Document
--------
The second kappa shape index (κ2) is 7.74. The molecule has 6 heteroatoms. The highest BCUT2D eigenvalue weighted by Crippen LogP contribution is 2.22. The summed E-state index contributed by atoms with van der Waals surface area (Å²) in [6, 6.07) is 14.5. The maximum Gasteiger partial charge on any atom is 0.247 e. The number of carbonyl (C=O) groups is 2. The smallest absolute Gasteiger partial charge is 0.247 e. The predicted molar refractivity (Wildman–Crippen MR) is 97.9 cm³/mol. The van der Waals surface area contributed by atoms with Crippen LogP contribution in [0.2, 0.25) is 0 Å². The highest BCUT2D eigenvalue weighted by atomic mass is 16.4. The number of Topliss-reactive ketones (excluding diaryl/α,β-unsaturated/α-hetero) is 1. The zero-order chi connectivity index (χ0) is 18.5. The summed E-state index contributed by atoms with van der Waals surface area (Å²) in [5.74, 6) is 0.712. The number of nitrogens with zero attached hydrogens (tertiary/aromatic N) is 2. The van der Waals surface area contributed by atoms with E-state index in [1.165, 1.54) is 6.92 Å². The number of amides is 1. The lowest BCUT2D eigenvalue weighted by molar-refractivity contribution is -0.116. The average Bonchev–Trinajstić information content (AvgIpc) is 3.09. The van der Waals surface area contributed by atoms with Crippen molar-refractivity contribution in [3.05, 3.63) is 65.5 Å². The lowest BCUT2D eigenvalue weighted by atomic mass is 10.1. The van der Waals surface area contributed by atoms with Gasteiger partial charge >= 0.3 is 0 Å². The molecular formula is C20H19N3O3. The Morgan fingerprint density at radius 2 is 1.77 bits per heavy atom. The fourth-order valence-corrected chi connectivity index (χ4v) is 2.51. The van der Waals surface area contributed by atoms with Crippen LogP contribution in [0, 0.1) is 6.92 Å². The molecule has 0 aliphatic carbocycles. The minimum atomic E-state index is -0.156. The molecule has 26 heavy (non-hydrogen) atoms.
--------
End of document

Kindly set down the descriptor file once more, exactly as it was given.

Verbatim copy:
The second kappa shape index (κ2) is 7.74. The molecule has 6 heteroatoms. The highest BCUT2D eigenvalue weighted by Crippen LogP contribution is 2.22. The summed E-state index contributed by atoms with van der Waals surface area (Å²) in [6, 6.07) is 14.5. The maximum Gasteiger partial charge on any atom is 0.247 e. The number of carbonyl (C=O) groups is 2. The smallest absolute Gasteiger partial charge is 0.247 e. The predicted molar refractivity (Wildman–Crippen MR) is 97.9 cm³/mol. The van der Waals surface area contributed by atoms with Crippen LogP contribution in [0.2, 0.25) is 0 Å². The highest BCUT2D eigenvalue weighted by atomic mass is 16.4. The number of Topliss-reactive ketones (excluding diaryl/α,β-unsaturated/α-hetero) is 1. The zero-order chi connectivity index (χ0) is 18.5. The summed E-state index contributed by atoms with van der Waals surface area (Å²) in [5.74, 6) is 0.712. The number of nitrogens with zero attached hydrogens (tertiary/aromatic N) is 2. The van der Waals surface area contributed by atoms with E-state index in [1.165, 1.54) is 6.92 Å². The number of amides is 1. The lowest BCUT2D eigenvalue weighted by molar-refractivity contribution is -0.116. The average Bonchev–Trinajstić information content (AvgIpc) is 3.09. The van der Waals surface area contributed by atoms with Crippen molar-refractivity contribution in [3.05, 3.63) is 65.5 Å². The lowest BCUT2D eigenvalue weighted by atomic mass is 10.1. The van der Waals surface area contributed by atoms with Gasteiger partial charge >= 0.3 is 0 Å². The molecular formula is C20H19N3O3. The Morgan fingerprint density at radius 2 is 1.77 bits per heavy atom. The fourth-order valence-corrected chi connectivity index (χ4v) is 2.51. The van der Waals surface area contributed by atoms with Crippen LogP contribution in [0, 0.1) is 6.92 Å². The molecule has 0 aliphatic carbocycles. The minimum atomic E-state index is -0.156. The molecule has 26 heavy (non-hydrogen) atoms.